This 13.3km (8.3-mile) bike trail provides a scenic ride through the Huvalu Forest Conservation Area. The loop trail takes approximately 45 minutes to 1 hour to cycle with the main portion being on the Vinivini Bush Road shrouded in verdant tropical forest. It’s also worth a short detour to another attraction of the Huvalu Forest, the Hikulagi Sculpture Park with artwork made from rubbish that has washed up on Niue’s shores. Although you can start anywhere on this loop trail, most start in the village of Liku.

How to Experience the Huvalu Forest Conservation Area© NiuePocketGuide.com

Huvalu Forest Guided Tours

Immerse in the cultural aspects of the Huvalu Forest Conservation Area on a guided tour. Guided tours are run by Jack from Ebony Rainforest Tours.

Ebony Rainforest Tours

Departing from Hakupu, with pick-ups available from the Alofi Commercial Centre and Scenic Matavai Resort, the Ebony Rainforest Tour takes you deep into the Huvalu Forest Conservation Area. Your guide will teach you how Niueans traditionally use the forest for food and medicine gathering. The journey will also include exploring a few hidden caves, as well as seeing the island’s rare ebony trees locally known as kieto. Learn more about what the experience entails in The Best Guided Tours in Niue.

How to Experience the Huvalu Forest Conservation Area© NiuePocketGuide.com

A Road Trip in the Huvalu Forest

A good way to string experiences in the Huvalu Forest Conservation Area together is to simply drive through it. Niue’s main road around the island crosses the Huvalu Forest between the villages of Hakupu in the south and Liku in the north.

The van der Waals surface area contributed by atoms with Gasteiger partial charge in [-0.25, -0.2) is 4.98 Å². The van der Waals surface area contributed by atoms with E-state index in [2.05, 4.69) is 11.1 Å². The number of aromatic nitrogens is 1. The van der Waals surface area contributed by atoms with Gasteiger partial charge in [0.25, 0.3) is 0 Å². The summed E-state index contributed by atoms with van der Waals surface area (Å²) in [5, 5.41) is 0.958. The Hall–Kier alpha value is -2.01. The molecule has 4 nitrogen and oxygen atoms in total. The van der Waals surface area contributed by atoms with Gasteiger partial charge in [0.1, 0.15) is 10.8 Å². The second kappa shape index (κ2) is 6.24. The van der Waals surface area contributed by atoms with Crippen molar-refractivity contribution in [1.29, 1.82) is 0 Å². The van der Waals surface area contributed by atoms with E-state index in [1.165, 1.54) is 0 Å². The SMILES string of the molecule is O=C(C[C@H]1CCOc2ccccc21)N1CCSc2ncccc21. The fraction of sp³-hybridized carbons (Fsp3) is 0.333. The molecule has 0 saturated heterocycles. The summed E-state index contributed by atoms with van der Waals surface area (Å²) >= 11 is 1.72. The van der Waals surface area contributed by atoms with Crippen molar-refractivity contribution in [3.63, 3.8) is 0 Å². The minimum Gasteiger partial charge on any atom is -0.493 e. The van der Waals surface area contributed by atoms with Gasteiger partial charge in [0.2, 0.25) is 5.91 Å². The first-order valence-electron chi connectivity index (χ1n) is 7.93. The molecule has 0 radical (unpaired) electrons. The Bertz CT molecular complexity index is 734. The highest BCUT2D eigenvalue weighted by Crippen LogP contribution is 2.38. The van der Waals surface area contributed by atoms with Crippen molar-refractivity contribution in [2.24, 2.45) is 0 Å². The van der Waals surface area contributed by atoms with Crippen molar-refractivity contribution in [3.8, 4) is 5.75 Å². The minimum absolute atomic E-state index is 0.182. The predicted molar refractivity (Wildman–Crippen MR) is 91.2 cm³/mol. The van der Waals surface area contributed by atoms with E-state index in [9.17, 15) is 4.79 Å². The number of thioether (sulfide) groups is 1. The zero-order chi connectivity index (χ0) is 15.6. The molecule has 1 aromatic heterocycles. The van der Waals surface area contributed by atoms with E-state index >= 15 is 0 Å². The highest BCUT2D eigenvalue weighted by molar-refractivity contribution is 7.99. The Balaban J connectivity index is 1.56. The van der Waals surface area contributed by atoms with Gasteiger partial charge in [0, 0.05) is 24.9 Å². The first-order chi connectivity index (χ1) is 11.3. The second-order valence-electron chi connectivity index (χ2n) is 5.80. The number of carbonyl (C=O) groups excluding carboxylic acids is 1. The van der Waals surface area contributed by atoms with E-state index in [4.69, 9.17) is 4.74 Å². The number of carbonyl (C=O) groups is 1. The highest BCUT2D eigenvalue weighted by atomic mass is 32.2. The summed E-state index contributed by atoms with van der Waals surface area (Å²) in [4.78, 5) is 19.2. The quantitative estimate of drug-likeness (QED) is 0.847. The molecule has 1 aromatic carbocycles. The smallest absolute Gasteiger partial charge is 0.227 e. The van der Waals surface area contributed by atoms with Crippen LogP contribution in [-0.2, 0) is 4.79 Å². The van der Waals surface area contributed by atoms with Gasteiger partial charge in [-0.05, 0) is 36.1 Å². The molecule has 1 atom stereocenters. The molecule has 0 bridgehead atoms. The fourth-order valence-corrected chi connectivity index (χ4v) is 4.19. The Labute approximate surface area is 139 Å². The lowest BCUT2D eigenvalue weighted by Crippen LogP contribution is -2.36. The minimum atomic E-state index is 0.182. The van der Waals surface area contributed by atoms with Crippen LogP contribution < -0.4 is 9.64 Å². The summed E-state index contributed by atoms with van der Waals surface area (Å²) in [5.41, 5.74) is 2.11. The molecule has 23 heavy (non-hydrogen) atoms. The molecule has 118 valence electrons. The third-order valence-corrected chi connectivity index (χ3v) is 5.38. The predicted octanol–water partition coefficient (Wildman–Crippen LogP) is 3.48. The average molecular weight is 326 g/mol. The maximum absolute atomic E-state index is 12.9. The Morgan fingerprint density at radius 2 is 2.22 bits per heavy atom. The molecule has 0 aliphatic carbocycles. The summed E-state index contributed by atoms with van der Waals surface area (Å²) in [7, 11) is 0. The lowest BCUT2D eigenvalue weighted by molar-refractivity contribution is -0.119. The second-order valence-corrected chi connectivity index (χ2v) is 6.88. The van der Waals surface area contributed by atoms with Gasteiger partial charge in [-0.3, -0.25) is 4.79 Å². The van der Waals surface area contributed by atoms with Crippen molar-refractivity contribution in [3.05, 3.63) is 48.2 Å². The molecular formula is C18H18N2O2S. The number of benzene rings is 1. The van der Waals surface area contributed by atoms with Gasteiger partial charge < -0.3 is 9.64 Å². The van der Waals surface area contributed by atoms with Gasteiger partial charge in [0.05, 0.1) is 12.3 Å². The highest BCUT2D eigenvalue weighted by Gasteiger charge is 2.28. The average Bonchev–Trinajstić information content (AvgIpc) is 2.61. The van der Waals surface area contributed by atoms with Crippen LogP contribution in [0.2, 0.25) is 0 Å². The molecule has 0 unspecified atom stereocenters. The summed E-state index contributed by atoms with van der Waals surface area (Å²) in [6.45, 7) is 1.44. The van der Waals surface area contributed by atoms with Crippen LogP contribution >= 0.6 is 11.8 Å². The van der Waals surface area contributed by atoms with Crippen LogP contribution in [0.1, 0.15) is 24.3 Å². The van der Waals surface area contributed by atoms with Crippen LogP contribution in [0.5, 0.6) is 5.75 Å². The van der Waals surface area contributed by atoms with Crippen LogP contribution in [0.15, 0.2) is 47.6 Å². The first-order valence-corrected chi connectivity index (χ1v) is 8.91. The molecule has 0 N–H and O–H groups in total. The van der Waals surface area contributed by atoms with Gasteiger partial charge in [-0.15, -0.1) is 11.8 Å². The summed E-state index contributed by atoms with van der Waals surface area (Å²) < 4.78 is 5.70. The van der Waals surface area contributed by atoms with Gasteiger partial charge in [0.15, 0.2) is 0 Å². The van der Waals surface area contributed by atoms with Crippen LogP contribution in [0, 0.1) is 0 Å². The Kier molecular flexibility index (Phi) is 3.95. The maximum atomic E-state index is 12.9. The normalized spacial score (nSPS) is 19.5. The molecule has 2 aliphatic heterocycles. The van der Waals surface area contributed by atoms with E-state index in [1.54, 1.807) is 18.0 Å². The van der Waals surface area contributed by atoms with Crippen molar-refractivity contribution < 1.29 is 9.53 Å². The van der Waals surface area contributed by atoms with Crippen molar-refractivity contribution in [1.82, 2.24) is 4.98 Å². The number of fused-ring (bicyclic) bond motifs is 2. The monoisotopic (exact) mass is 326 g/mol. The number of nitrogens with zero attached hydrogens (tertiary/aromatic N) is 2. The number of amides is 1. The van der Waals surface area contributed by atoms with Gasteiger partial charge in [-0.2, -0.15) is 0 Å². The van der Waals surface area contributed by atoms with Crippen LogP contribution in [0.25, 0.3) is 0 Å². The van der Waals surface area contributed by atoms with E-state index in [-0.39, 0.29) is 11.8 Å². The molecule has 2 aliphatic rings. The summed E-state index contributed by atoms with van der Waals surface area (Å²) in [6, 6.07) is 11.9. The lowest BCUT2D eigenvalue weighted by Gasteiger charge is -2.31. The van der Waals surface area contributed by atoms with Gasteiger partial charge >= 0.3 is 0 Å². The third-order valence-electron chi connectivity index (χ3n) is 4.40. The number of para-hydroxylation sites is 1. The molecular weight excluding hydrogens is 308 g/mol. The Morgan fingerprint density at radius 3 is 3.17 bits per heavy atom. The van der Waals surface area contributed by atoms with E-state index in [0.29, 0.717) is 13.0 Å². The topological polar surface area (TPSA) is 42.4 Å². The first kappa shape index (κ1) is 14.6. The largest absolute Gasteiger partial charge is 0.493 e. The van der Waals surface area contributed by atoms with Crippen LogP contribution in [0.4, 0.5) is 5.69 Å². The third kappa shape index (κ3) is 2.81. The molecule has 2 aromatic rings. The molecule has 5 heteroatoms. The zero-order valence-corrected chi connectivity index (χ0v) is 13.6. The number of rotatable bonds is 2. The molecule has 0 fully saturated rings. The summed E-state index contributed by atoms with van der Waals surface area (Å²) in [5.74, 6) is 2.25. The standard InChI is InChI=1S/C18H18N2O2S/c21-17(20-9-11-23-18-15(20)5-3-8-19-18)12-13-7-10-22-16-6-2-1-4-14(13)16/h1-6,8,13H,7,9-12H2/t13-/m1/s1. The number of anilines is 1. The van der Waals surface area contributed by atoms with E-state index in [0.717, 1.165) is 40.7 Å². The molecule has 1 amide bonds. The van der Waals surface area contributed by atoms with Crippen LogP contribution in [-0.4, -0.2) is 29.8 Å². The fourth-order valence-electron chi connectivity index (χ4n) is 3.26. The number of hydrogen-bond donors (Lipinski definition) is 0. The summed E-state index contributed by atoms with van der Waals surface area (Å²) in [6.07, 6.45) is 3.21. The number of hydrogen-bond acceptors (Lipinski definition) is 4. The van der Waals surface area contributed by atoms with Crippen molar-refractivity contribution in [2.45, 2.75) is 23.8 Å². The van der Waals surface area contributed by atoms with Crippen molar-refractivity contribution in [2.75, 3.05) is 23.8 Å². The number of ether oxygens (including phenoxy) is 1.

While the road is only approximately 10 to 11km (6.2 to 6.8 miles), the drive is one to be taken slowly not only to admire the dense surrounding forest but for all of the potholes.

All of the attractions we’ve listed in this guide so far can be found along the main road through the Huvalu Forest, with the exception of the Ebony Rainforest Tour which departs from Hakupu. Some attractions are easy to miss, like the Laufoli Umu Pit, so you will have to pay attention.

For more information on driving in Niue, check out our tips in How to Drive in Niue.

How to Experience the Huvalu Forest Conservation Area© NiuePocketGuide.com

Display at the Niue Tourism Visitor Information Centre

Finally, a way to experience the Huvalu Forest Conservation Area without even visiting the forest is at the Niue Tourism Visitor Information Centre. The information centre in Alofi has a full display of the Huvalu Forest Conservation Area complete with an interactive touchscreen showcasing important flora, fauna and cultural artefacts.

We recommend visiting the information centre before your trip to the Huvalu Forest Conservation Area, as the display gives context that will enhance your visit.

Author

Laura S.

This article was reviewed and published by Laura, editor in chief and co-founder of Niue Pocket Guide. Since arriving solo in the South Pacific over 10 years ago with nothing but a backpack and a background in journalism, her mission has been to show the world how easy (and awesome) it is to explore a paradise such as Niue. She knows the island inside-out and loves sharing tips on how best to experience Niue’s must-dos and hidden gems. Laura is also editor of several other South Pacific travel guides.